From Basque chorizo to huckleberry ice cream, wine trails to mountaintop picnics, here’s everything you need to know about wining and dining in Idaho’s Snake River Valley
Since it earned the nickname the Gem State, Idaho has been attracting fortune-seekers who see untapped value in the West. During the first six months of the COVID-19 pandemic, new residents flocked to the state, giving it the biggest pandemic population bump in the nation.
The capital, Boise, has led the boom (with a surge in housing prices to match), as remote workers migrated east from the Bay Area and the Pacific Northwest in search of more space, cheaper rent, and a quieter lifestyle. New residents brought infusions of cash and interest, but they’re building on the area’s endearing underlying character. Boise is funky, cool, and friendly, while the surrounding foothills and nearby Boise National Forest put the great outdoors at the city’s doorstep. Plus there’s a thriving food scene powered by a strong Basque community and chefs quickly gaining national recognition. And then there’s wine. Really great wine.
Idaho is considered a newbie on the U.S. wine scene. Some of the first grapes planted in the Pacific Northwest were grown in Lewiston in 1864 — about three decades before statehood — but it took until 2007 for the federal Alcohol and Tobacco Tax and Trade Bureau to approve the Snake River Valley as the state’s first American Viticultural Area (AVA). Over a thousand miles long, the Snake River was formed more than 4 million years ago, overlaying the prehistoric Lake Idaho bed that creates the valley’s boundaries. The AVA centers on a stretch of southwestern Idaho with the largest density of vineyards and wineries, along with bits of eastern Oregon. At 8,000 square miles, it dwarfs Napa and Sonoma, which together have 34 AVAs packed into just 2,500 miles.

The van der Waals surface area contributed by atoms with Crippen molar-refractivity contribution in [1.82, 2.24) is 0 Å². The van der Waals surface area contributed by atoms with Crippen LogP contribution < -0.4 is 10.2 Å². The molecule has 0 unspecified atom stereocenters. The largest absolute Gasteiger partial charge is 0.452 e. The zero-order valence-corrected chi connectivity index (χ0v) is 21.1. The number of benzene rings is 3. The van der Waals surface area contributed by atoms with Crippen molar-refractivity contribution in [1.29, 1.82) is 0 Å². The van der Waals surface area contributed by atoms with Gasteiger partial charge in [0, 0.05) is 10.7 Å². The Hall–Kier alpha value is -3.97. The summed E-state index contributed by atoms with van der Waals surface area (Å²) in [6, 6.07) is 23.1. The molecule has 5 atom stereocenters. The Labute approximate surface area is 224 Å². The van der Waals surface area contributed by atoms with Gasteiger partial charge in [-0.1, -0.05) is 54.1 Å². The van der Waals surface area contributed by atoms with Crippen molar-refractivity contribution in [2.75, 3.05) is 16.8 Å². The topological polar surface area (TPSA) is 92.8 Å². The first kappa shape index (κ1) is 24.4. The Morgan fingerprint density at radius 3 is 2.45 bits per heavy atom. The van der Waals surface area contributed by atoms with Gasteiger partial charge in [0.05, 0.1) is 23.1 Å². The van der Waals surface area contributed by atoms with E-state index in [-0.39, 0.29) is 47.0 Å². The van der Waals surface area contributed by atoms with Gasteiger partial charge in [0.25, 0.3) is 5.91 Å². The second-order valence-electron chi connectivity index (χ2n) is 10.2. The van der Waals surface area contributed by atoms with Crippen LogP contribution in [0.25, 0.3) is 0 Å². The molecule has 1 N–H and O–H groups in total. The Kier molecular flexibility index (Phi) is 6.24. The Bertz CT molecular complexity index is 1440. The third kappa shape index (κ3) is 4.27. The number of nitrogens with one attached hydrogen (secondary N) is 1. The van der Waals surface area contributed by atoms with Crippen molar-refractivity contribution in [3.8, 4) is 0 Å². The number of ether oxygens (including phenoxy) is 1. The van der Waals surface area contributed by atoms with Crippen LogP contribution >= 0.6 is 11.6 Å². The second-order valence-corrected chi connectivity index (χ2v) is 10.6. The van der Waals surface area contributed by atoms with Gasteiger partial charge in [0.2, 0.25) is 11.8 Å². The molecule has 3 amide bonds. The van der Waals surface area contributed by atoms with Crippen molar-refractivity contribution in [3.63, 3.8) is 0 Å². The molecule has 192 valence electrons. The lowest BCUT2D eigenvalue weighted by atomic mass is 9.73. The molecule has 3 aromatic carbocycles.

The designation, which put Snake River on par with more established wine regions, couldn’t have come soon enough. In recent years winemakers have transplanted from California to apply their experience in the up-and-coming region — but there are also a lot of Idaho natives among the vintner ranks, including some on land handed down for generations. Overall, the Idaho wine industry feels refreshingly direct and laid-back compared to the exceedingly polished scenes in California and Oregon.